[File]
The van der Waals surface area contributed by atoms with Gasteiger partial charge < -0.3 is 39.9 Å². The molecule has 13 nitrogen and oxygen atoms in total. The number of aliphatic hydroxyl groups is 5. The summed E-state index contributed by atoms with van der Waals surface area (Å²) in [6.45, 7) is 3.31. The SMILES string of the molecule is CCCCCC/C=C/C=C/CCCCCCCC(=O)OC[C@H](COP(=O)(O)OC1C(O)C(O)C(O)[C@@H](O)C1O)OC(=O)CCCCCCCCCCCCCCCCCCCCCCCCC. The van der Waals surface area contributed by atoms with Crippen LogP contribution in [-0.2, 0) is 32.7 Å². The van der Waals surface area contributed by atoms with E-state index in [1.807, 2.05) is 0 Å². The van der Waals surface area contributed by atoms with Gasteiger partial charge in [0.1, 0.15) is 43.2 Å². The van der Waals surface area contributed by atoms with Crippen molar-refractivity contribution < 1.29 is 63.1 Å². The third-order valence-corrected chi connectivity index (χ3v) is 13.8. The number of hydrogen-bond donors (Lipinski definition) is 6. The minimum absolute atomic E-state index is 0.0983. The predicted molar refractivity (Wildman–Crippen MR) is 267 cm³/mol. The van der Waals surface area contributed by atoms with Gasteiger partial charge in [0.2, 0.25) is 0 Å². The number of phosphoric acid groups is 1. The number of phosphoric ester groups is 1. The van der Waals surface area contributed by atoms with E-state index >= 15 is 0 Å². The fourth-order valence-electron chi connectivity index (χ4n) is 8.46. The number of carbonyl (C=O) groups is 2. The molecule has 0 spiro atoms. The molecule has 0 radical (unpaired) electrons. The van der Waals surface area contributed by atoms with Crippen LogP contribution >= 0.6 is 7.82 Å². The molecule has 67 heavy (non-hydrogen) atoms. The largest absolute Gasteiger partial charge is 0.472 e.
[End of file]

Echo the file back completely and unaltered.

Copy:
The van der Waals surface area contributed by atoms with Gasteiger partial charge < -0.3 is 39.9 Å². The molecule has 13 nitrogen and oxygen atoms in total. The number of aliphatic hydroxyl groups is 5. The summed E-state index contributed by atoms with van der Waals surface area (Å²) in [6.45, 7) is 3.31. The SMILES string of the molecule is CCCCCC/C=C/C=C/CCCCCCCC(=O)OC[C@H](COP(=O)(O)OC1C(O)C(O)C(O)[C@@H](O)C1O)OC(=O)CCCCCCCCCCCCCCCCCCCCCCCCC. The van der Waals surface area contributed by atoms with Crippen LogP contribution in [-0.2, 0) is 32.7 Å². The van der Waals surface area contributed by atoms with E-state index in [1.807, 2.05) is 0 Å². The van der Waals surface area contributed by atoms with Gasteiger partial charge in [0.1, 0.15) is 43.2 Å². The van der Waals surface area contributed by atoms with Crippen molar-refractivity contribution < 1.29 is 63.1 Å². The third-order valence-corrected chi connectivity index (χ3v) is 13.8. The number of hydrogen-bond donors (Lipinski definition) is 6. The minimum absolute atomic E-state index is 0.0983. The predicted molar refractivity (Wildman–Crippen MR) is 267 cm³/mol. The van der Waals surface area contributed by atoms with Gasteiger partial charge in [0.2, 0.25) is 0 Å². The number of phosphoric acid groups is 1. The number of phosphoric ester groups is 1. The van der Waals surface area contributed by atoms with E-state index >= 15 is 0 Å². The fourth-order valence-electron chi connectivity index (χ4n) is 8.46. The number of carbonyl (C=O) groups is 2. The molecule has 0 spiro atoms. The molecule has 0 radical (unpaired) electrons. The van der Waals surface area contributed by atoms with Crippen LogP contribution >= 0.6 is 7.82 Å². The molecule has 67 heavy (non-hydrogen) atoms. The largest absolute Gasteiger partial charge is 0.472 e.